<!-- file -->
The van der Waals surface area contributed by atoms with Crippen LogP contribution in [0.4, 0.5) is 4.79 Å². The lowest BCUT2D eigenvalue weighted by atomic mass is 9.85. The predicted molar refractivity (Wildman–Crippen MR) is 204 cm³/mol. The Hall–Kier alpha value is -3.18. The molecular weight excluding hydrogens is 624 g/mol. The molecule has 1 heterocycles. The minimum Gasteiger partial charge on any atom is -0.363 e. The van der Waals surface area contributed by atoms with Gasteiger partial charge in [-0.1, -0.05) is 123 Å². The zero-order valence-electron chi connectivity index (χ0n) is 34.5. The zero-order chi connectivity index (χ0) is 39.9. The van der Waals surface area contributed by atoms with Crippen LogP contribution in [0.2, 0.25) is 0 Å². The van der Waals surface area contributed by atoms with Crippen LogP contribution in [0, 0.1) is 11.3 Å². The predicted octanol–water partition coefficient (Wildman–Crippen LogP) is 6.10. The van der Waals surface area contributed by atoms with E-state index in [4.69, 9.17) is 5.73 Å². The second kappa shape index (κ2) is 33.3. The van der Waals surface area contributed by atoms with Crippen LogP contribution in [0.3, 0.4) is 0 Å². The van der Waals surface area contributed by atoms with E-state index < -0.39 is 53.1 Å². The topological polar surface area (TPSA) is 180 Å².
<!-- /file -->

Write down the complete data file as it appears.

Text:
The van der Waals surface area contributed by atoms with Crippen LogP contribution in [0.4, 0.5) is 4.79 Å². The lowest BCUT2D eigenvalue weighted by atomic mass is 9.85. The predicted molar refractivity (Wildman–Crippen MR) is 204 cm³/mol. The Hall–Kier alpha value is -3.18. The molecular weight excluding hydrogens is 624 g/mol. The molecule has 1 heterocycles. The minimum Gasteiger partial charge on any atom is -0.363 e. The van der Waals surface area contributed by atoms with Gasteiger partial charge in [-0.1, -0.05) is 123 Å². The zero-order valence-electron chi connectivity index (χ0n) is 34.5. The zero-order chi connectivity index (χ0) is 39.9. The van der Waals surface area contributed by atoms with Crippen LogP contribution in [0.2, 0.25) is 0 Å². The van der Waals surface area contributed by atoms with Crippen LogP contribution in [0, 0.1) is 11.3 Å². The predicted octanol–water partition coefficient (Wildman–Crippen LogP) is 6.10. The van der Waals surface area contributed by atoms with E-state index in [4.69, 9.17) is 5.73 Å². The second kappa shape index (κ2) is 33.3. The van der Waals surface area contributed by atoms with Crippen LogP contribution in [0.3, 0.4) is 0 Å². The van der Waals surface area contributed by atoms with E-state index < -0.39 is 53.1 Å². The topological polar surface area (TPSA) is 180 Å².